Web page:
The tightrope of trust

One of the most endearing and terrifying questions a partner can whisper is “Babe, do you trust me?”

That terror-filled moment when an aeroplane takes off or the fear that explodes in your heart as the roller coaster descends comes somewhat close to this moment in any relationship. Next thing you’re lost in the details of wedding preparation. The decisions, the expectations and the angst can test even the closest relationship.

One of the greatest lessons I have learnt in marriage is to find peace in the midst of difference. Gracing each other with the opportunity to grow together as a couple no matter what happens. Seasons change as your marriage unfolds and each new day brings a new set of challenges. Not only do we need to learn to communicate and trust one another but bring a village of people around us to bring wisdom and strength.

When my partner and I first lived together, we argued endlessly about the placement of our artwork. We lived in a beautiful yet tiny Hawaiian beach shack. After the thank-you cards had been sent and the gifts put away the journey began to find a style that suited both of our very diverse tastes.

My style could be described as eclectic, repurposed and colourful. My new husband’s preference was minimalist, monochrome and modern. This journey became the greatest lesson of trust in our newly formed family. Little by little, we learned to understand and love each other’s quirks and difference. Understanding when we each made a choice that was different to one another, it wasn’t bad or good, just different.

This is what makes trust such an unusual part of marriage. Every person has a different perspective and the moments that have impacted the preferences that we now hold as our own opinion are valid.

Interior design may have been a pressing point of conflict in our early years of marriage but it highlighted something that I never realised has the opportunity to be a breaking point in many marriages. Finding a way to trust people in the midst of diversity. It is a lesson many people do not surrender to and the ensuing conflict can be heartbreaking.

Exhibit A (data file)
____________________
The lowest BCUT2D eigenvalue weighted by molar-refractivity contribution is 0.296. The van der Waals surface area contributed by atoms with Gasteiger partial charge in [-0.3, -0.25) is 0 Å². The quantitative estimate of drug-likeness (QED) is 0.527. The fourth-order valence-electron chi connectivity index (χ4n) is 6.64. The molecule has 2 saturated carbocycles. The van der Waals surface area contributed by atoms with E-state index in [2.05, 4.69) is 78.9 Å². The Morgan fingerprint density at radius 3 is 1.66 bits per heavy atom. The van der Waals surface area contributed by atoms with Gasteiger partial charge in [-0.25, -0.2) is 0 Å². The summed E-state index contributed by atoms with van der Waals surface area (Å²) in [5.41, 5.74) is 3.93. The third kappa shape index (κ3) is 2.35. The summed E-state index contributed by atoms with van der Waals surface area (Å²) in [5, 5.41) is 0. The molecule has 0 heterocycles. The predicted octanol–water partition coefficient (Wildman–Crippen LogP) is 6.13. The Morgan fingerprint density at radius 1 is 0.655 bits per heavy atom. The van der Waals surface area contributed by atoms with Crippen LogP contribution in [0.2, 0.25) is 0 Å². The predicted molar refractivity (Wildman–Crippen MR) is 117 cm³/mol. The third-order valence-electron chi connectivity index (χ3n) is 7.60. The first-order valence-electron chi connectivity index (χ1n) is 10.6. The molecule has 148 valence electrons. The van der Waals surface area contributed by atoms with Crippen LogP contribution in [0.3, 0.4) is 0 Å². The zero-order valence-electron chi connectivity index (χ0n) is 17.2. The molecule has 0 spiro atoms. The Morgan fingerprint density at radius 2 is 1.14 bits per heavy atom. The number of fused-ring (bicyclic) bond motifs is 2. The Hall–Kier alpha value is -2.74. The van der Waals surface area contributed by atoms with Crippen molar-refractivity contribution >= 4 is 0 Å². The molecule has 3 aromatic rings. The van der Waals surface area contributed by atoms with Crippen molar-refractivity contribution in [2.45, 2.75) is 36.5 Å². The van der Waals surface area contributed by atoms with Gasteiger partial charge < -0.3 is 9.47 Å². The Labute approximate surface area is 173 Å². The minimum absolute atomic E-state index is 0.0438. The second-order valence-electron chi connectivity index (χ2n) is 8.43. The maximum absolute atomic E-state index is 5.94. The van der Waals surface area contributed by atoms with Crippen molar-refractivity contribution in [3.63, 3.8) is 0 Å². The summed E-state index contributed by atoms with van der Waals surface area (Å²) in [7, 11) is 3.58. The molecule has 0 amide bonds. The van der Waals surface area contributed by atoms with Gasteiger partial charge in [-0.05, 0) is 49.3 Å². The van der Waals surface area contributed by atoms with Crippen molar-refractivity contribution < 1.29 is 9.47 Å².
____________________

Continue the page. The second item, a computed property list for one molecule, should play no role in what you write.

It is easy to gather around people who think like you and have similar tastes, thoughts and cultural preferences. What about those who think very differently to you? How can you find a way to thrive in the midst of diversity?

Learning to allow one another to have different opinions and preference is the beginning point of the tightrope held between people of trust. Being able to hold that tension tight between one another and learning to walk along the beauty oƒ complexity.

The language of love is immersed in moments where trust is tested. Without opportunities to stretch these muscles of opportunity between one another, to allow each other grace, beauty and autonomy.

These early years of discovery became a foundation of our family culture. Today we delight in renovating and coming up with a mix of both our styles. It has impacted every area of our life especially now our family has grown to a group of four very different individuals. Being able to accommodate opposing thoughts, opinions and personalities to thrive under one roof.

Lessons learnt from something so simple have reverberated out across the village we need so deeply to raise our family with strength. We have learnt as a family, the greatest way we can exist together is to exist within a community and find people that want to learn from one another.

When we became parents for the first time we realised that we needed help. The diversity that we found in parenting was not only confusing but asked us to trust the experience of those who had gone before us. We had to walk that tightrope again and ask family members, friends and neighbours to hold parts of our life.

Have you ever walked a season where you needed to trust someone?

Each and every one of us will go through seasons of stress and change, maybe emotional tiredness or great success. When these seasons come and go, the greatest gift we can give to ourselves is to learn to trust another to bring a community to the core of our personal ecosystem. To be able to do this with strength and courage, however, the beginning point is learning to allow one another to thrive within the deep chasm of our own personal experiences, strengths and weaknesses.

Who could have thought that the placement of artwork in our little beach could be the beginning of something so formative in our marriage?

Next time you find yourself conflicting with your partner about something, it could just be the beginning of a beautiful awakening.

Amanda Viviers is an Author, Speaker and Novice Mum. Her latest book New Days can be found here

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